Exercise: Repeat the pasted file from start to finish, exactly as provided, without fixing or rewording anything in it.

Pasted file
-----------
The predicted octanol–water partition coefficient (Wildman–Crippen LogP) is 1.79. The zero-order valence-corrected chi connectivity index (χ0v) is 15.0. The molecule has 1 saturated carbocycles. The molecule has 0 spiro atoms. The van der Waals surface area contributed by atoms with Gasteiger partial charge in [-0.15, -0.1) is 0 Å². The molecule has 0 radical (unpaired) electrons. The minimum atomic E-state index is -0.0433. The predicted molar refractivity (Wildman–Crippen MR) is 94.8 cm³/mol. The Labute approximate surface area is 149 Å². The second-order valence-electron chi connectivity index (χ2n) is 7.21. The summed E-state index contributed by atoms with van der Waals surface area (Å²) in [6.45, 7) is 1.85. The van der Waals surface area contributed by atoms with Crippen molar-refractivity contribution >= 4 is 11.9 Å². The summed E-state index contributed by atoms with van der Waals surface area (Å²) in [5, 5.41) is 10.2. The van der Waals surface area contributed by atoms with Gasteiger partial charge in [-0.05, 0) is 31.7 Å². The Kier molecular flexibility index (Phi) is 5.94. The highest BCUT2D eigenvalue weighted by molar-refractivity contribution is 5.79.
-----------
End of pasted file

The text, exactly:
The predicted octanol–water partition coefficient (Wildman–Crippen LogP) is 1.79. The zero-order valence-corrected chi connectivity index (χ0v) is 15.0. The molecule has 1 saturated carbocycles. The molecule has 0 spiro atoms. The van der Waals surface area contributed by atoms with Gasteiger partial charge in [-0.15, -0.1) is 0 Å². The molecule has 0 radical (unpaired) electrons. The minimum atomic E-state index is -0.0433. The predicted molar refractivity (Wildman–Crippen MR) is 94.8 cm³/mol. The Labute approximate surface area is 149 Å². The second-order valence-electron chi connectivity index (χ2n) is 7.21. The summed E-state index contributed by atoms with van der Waals surface area (Å²) in [6.45, 7) is 1.85. The van der Waals surface area contributed by atoms with Crippen molar-refractivity contribution >= 4 is 11.9 Å². The summed E-state index contributed by atoms with van der Waals surface area (Å²) in [5, 5.41) is 10.2. The van der Waals surface area contributed by atoms with Gasteiger partial charge in [-0.05, 0) is 31.7 Å². The Kier molecular flexibility index (Phi) is 5.94. The highest BCUT2D eigenvalue weighted by molar-refractivity contribution is 5.79.